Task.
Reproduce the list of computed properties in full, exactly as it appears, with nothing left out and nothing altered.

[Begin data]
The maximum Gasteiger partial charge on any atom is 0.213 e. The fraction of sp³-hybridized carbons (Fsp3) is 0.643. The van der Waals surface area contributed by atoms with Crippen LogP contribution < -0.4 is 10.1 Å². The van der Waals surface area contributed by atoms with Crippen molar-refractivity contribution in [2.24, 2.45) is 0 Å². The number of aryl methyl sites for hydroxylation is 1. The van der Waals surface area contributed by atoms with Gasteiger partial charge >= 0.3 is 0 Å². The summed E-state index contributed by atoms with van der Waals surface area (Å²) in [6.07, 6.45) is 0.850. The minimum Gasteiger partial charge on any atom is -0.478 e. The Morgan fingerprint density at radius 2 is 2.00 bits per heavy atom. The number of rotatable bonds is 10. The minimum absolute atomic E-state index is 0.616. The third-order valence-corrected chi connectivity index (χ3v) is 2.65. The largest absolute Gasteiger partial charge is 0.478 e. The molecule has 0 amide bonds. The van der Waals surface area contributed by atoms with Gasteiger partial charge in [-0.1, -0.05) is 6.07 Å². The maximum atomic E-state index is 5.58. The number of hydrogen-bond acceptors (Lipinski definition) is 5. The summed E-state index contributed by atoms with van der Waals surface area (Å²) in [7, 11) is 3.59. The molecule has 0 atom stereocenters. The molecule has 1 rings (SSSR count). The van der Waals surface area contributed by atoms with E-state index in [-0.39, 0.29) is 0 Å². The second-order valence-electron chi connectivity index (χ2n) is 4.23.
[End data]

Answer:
The maximum Gasteiger partial charge on any atom is 0.213 e. The fraction of sp³-hybridized carbons (Fsp3) is 0.643. The van der Waals surface area contributed by atoms with Crippen LogP contribution < -0.4 is 10.1 Å². The van der Waals surface area contributed by atoms with Crippen molar-refractivity contribution in [2.24, 2.45) is 0 Å². The number of aryl methyl sites for hydroxylation is 1. The van der Waals surface area contributed by atoms with Gasteiger partial charge >= 0.3 is 0 Å². The summed E-state index contributed by atoms with van der Waals surface area (Å²) in [6.07, 6.45) is 0.850. The minimum Gasteiger partial charge on any atom is -0.478 e. The Morgan fingerprint density at radius 2 is 2.00 bits per heavy atom. The number of rotatable bonds is 10. The minimum absolute atomic E-state index is 0.616. The third-order valence-corrected chi connectivity index (χ3v) is 2.65. The largest absolute Gasteiger partial charge is 0.478 e. The molecule has 0 amide bonds. The van der Waals surface area contributed by atoms with Gasteiger partial charge in [-0.1, -0.05) is 6.07 Å². The maximum atomic E-state index is 5.58. The number of hydrogen-bond acceptors (Lipinski definition) is 5. The summed E-state index contributed by atoms with van der Waals surface area (Å²) in [7, 11) is 3.59. The molecule has 0 atom stereocenters. The molecule has 1 rings (SSSR count). The van der Waals surface area contributed by atoms with E-state index in [-0.39, 0.29) is 0 Å². The second-order valence-electron chi connectivity index (χ2n) is 4.23.